There are specific requirements when it comes to the right wheel size. Syrian hamsters need a wheel measuring at least 28 cm in diameter, while dwarf hamsters need one that measures 20 cm.
A study by Laboratory Animals confirms that bigger wheels are better. Researchers found that hamsters prefer larger exercise wheels measuring 35 cm in diameter or more. If the wheel is too small, your hamster will stop using it.
Poor Wheel Design
Your hamster needs a wheel with a solid construction. That means there should be no mesh bars or wire gaps that they could hurt themselves on.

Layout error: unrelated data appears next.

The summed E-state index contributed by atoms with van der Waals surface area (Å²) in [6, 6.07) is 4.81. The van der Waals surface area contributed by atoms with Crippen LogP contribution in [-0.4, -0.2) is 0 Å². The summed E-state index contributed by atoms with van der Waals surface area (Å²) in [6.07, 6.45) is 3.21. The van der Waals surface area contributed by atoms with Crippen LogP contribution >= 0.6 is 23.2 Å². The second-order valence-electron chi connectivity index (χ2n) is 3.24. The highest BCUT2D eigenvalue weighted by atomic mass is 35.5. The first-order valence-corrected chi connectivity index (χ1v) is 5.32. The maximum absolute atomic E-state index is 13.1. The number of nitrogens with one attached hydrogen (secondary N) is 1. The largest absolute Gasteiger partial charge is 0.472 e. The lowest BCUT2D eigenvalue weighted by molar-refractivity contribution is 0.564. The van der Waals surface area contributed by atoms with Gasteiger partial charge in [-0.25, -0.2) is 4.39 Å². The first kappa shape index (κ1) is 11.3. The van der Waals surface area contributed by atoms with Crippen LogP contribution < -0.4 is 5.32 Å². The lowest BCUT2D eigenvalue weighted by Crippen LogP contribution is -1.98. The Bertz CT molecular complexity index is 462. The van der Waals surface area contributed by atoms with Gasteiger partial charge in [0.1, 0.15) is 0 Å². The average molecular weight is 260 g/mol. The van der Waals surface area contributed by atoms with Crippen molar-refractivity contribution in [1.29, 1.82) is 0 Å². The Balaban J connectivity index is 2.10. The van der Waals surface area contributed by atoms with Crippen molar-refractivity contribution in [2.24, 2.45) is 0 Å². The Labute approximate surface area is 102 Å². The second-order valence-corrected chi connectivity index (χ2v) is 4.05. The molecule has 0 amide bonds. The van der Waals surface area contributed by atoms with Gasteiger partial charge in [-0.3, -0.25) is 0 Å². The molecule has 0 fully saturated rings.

Inadequately designed wheels increase the risk of injury and make it difficult for hamsters to run. They also cause bumblefoot, a painful condition that results in sores and cuts on the bottom of the feet. There’s no way your hamster could run in this condition.
The best wheels are made from solid wood, cork, or plastic without any raised bumps or ridges. If your wheel has metal bars, you can make it safe by lining it with cardboard.
Wheel Has Stopped Turning
Perhaps your hamster’s stopped running on its wheel is that it’s become jammed by something, such as bedding or a chew toy that’s gotten caught underneath.
If your hamster can’t easily turn the wheel, it will soon give up on it altogether. You may even need to re-encourage your hamster to start using it again once you’ve removed the blockage.